Panama court says First Quantum contract unconstitutional

Panama court says First Quantum contract unconstitutional

The court began its deliberations on Friday and continued over the weekend. She announced a 12-hour break at the end of Monday’s session, and delivered her ruling in the early hours of Tuesday morning. The ad was broadcast live and was viewed by nearly 24,000 people in just the first hour.

Court President Maria Eugenia Lopez said the vote against the contract was unanimous, adding that the ruling will now be published in the country’s official government gazette.

The Supreme Court’s decision adds to a growing list of questions surrounding First Quantum’s Panama Bridge mine and its impacts.

Lawyers contacted by MINING.COM agree that the most immediate impact would be to freeze First Quantum’s operations in the country. They said this does not mean much, as the Panama Bridge has been closed since Friday.

A previous contract had been ruled illegal once before, in 2017, but the mine continued to operate as usual while the two parties negotiated a new deal. Local sources said that the unprecedented public anger against the project this time may force the government to adopt a more stringent approach.

Multilayer earthquake

The ruling will have consequences for the copper market, as the Cobre Panama mine accounts for about 1.5% of global production of the metal.

It will also affect government coffers. The mine represents about 5% of the gross domestic product, 75% of Panama’s exports of goods, and supports at least 40,000 jobs, directly and indirectly.

It is also likely to lead to international arbitration. On Sunday, First Quantum sent notice to the Panamanian authorities of its intention to initiate arbitration proceedings. She later explained that this step was not the beginning of a legal procedure, but rather “a formality required by international treaties, with the aim of opening a period of dialogue of no less than 90 days between the two parties.”

“Seeking international arbitration to recoup the massive financial loss incurred by the Panama Bridge will likely take years to resolve,” Oreste Wukudau, an analyst at Scotia Capital, wrote in a note to clients. “However, we believe this course of action can ultimately bear fruit.”

Panamanian lawmakers ratified the new contract between the executive and First Quantum, but reconsidered their decision after mass protests — the largest since the cost of living crisis last July — nearly paralyzed the country.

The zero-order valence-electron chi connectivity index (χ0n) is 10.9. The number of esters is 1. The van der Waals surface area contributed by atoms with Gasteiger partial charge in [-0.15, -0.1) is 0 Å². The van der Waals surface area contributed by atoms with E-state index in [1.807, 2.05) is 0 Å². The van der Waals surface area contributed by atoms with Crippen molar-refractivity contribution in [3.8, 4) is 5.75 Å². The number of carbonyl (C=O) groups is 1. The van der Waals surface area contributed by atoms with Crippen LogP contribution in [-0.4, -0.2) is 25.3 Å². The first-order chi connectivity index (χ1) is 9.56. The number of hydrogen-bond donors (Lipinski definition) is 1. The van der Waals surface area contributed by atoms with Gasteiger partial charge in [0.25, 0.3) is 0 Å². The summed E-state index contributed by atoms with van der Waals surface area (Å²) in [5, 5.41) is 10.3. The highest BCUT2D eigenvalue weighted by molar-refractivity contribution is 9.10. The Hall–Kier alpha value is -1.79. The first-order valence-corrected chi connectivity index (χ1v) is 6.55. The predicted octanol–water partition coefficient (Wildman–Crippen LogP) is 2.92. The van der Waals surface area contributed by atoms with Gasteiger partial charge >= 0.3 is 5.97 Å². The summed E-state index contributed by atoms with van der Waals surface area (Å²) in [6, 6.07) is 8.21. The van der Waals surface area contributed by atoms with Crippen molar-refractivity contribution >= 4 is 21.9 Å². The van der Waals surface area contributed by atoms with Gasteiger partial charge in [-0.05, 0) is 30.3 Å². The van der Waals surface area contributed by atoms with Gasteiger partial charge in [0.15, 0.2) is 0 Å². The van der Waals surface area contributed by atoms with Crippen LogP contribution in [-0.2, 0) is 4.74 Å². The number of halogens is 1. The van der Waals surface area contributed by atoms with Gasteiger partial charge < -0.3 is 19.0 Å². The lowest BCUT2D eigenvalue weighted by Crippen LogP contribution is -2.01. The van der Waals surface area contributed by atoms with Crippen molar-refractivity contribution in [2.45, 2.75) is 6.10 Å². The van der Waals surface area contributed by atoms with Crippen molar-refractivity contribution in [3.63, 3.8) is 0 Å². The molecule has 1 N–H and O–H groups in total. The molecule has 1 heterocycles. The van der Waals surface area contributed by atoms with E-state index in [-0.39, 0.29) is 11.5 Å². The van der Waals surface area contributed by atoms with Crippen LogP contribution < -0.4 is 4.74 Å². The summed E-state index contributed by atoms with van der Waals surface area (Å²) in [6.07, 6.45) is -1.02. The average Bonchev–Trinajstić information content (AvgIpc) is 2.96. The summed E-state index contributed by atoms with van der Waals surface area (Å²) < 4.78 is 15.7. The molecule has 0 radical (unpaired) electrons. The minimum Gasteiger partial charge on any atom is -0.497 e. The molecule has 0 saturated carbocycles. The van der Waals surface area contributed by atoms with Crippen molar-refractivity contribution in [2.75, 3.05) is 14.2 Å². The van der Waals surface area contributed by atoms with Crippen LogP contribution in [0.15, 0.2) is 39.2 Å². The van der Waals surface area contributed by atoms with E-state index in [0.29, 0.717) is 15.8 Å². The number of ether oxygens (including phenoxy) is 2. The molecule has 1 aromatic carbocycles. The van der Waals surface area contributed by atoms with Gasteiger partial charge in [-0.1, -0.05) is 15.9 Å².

The demonstrations against the contract turned into an anti-government, anti-mining movement. (Image: Screenshot of stock video.)

Ongoing demonstrations on land and at sea have prevented the delivery of vital supplies to the mine, forcing First Quantum to halt operations again this week. The protests have also affected farmers, schools, emergency services and a long list of businesses unable to continue their activities due to a lack of staff and supplies, stranded along the many closed roads in and out of the capital.

Over the weekend, protesters received endorsements from Hollywood actor Leonardo DiCaprio and climate activist Greta Thunberg, who shared a video calling on the “mega mine” to cease its operations.

Copper Panama, which has been in production since 2019, produced 112,734 tons of copper in the third quarter of 2023, contributing $930 million to First Quantum’s total third-quarter revenue of $2.02 billion.

Analysts at BMO Capital Markets believe First Quantum is in a financial position to weather the storm in the short term.

“Under our base scenario that assumes the Panama Bridge mine is closed until the end of 2023, First Quantum has sufficient liquidity,” BMO analyst Jackie Przybylowski wrote.

She added that challenges would arise if the Panama Bridge remained idle for 80 days in 2024, as this would take First Quantum’s cash down to zero under the bank’s current commodity and cash flow assumptions.

Przybylowski said the shutdown in the first half of the year, after the presidential election in May 2024, would result in a cash shortfall of $267 million. This estimate does not include cash reserves required for working capital.

“The primary goal of the government and the courts today appears to be to calm the protests,” Przybylowski wrote on Tuesday. “We are optimistic that this approach will be successful, and that the protests around the Panama Bridge port will subside, with mining operations likely to resume relatively quickly if the protests are lifted.”

Shares in First Quantum fell 3% to A$9.07 in Toronto on the news on Tuesday. Uncertainty surrounding its main mine in Panama has erased about C$10 billion from First Quantum’s market value, nearly 50% of it, since President Laurentino Cortizo decided to call a referendum on the contract. The popular vote was overturned and the final decision was ultimately placed in the hands of the Supreme Court.

Amid protests and a failed referendum, Panama lawmakers passed a bill that originally sought to cancel First Quantum’s contract, but ended up banning all future mining concessions, including mineral exploration, extraction, and transportation, as well as contract renewals in Panama.

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